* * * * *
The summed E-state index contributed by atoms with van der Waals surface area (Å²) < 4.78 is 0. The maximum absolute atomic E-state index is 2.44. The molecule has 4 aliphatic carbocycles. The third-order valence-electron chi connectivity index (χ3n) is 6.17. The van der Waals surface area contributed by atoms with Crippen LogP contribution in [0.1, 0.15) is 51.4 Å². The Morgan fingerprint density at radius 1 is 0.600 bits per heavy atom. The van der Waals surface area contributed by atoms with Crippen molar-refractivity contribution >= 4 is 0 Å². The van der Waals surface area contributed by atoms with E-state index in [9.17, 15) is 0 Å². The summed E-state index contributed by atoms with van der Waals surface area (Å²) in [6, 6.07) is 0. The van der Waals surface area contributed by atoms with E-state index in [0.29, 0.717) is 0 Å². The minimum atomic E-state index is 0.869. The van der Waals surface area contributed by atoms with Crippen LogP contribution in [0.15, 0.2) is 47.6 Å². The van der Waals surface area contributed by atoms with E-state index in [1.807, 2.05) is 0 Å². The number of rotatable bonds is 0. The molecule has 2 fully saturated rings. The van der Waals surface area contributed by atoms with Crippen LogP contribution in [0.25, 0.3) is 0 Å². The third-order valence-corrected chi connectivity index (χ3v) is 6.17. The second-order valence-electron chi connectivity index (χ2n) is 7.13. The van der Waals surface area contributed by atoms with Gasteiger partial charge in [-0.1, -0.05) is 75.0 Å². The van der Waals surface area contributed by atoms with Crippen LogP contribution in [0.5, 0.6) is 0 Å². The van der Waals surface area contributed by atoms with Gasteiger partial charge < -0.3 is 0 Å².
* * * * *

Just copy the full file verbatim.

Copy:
The summed E-state index contributed by atoms with van der Waals surface area (Å²) < 4.78 is 0. The maximum absolute atomic E-state index is 2.44. The molecule has 4 aliphatic carbocycles. The third-order valence-electron chi connectivity index (χ3n) is 6.17. The van der Waals surface area contributed by atoms with Crippen LogP contribution in [0.1, 0.15) is 51.4 Å². The Morgan fingerprint density at radius 1 is 0.600 bits per heavy atom. The van der Waals surface area contributed by atoms with Crippen molar-refractivity contribution >= 4 is 0 Å². The van der Waals surface area contributed by atoms with E-state index in [9.17, 15) is 0 Å². The summed E-state index contributed by atoms with van der Waals surface area (Å²) in [6, 6.07) is 0. The van der Waals surface area contributed by atoms with E-state index in [0.29, 0.717) is 0 Å². The minimum atomic E-state index is 0.869. The van der Waals surface area contributed by atoms with Crippen LogP contribution in [0.15, 0.2) is 47.6 Å². The van der Waals surface area contributed by atoms with E-state index in [1.807, 2.05) is 0 Å². The number of rotatable bonds is 0. The molecule has 2 fully saturated rings. The van der Waals surface area contributed by atoms with Crippen LogP contribution in [0.25, 0.3) is 0 Å². The third-order valence-corrected chi connectivity index (χ3v) is 6.17. The second-order valence-electron chi connectivity index (χ2n) is 7.13. The van der Waals surface area contributed by atoms with Gasteiger partial charge in [-0.1, -0.05) is 75.0 Å². The van der Waals surface area contributed by atoms with Crippen LogP contribution in [0.5, 0.6) is 0 Å². The van der Waals surface area contributed by atoms with Gasteiger partial charge < -0.3 is 0 Å².